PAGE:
Deer velvet

background

Deer velvet, also referred to as antler velvet, refers to antlers that have been removed during the growth stage, when they are covered with soft velvet-like hair. After removal, the antlers are dried and ground. In Western countries, the ground powder is sold as a dietary supplement that purportedly improves sexual function and overall energy, decreases stress, and strengthens the body. In traditional Chinese medicine (TCM), deer velvet has been used as a yang tonic for the endocrine and immune systems, energy metabolism, growth, and sexual function.
There is currently insufficient available clinical evidence to support the use of deer velvet for any medical use. High-quality clinical studies are needed before safety can be assessed and firm conclusions can be made.

Related Terms

Androstenedione, anti-complementary polysaccharide (DWA-2), antler, antler velvet, ash, bone, Cervidae (family), calcified cartilage, cartilage, Cervus elaphus,Cervus nippon, chondroitin sulfate, deer (Cervus elaphus), deer velvet, dehydroepiandrosterone, dermis, elk (Cervus elaphus nelsoni), estradiol, European red deer (Cervus elaphus L.), lipids, pantocrin, pilose antler of Cervus nippon, progesterone, protein, red deer, Rocky Mountain elk (Cervus elaphusnelsoni), rulondin, Sika deer, Temminck, testosterone, velvet antler, velvet deer antler.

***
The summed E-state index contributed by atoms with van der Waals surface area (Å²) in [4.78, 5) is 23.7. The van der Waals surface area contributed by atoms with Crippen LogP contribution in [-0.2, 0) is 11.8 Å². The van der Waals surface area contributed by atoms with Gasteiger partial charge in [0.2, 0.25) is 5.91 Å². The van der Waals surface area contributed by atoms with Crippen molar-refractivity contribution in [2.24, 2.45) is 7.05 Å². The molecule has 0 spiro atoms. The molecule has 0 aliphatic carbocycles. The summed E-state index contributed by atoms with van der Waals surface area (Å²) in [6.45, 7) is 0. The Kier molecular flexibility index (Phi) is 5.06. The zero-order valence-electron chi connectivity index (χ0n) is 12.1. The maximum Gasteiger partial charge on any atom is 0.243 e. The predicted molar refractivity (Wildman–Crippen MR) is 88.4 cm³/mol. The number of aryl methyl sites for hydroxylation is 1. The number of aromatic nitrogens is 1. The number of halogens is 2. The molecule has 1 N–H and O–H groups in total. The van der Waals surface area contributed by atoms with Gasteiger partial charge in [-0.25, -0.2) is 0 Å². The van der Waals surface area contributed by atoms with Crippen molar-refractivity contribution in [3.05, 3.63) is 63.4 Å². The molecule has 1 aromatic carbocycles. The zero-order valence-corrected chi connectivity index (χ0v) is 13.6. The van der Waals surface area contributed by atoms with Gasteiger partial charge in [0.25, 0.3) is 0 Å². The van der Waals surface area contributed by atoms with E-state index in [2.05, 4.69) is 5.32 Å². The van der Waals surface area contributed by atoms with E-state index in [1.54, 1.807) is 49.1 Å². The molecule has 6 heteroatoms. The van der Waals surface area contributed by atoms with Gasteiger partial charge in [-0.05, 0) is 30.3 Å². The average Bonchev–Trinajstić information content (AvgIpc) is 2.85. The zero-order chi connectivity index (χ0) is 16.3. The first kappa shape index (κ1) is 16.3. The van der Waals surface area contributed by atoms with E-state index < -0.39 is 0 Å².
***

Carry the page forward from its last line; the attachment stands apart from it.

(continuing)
evidence table

These uses have been tested in humans or animals. Safety and effectiveness have not always been proven. Some of these conditions are potentially serious, and should be evaluated by a qualified healthcare provider.
 
Aerobic fitness (Grade: C)
Historical uses of deer antler include enhancing energy, stamina, and strength. Preliminary human research showed that deer antler powder may increase some measures of strength and endurance. Additional research is needed before a firm conclusion can be made.
Sexual function / libido / erectile dysfunction (Grade: D)
In both traditional and popular use, deer velvet has a reputation as an aphrodisiac that may improve sexual energy by potentially strengthening and balancing the body and restoring overall energy. Preliminary human research showed a lack of effect of deer velvet on sexual functioning in middle-aged men. Additional research is required before conclusions can be drawn.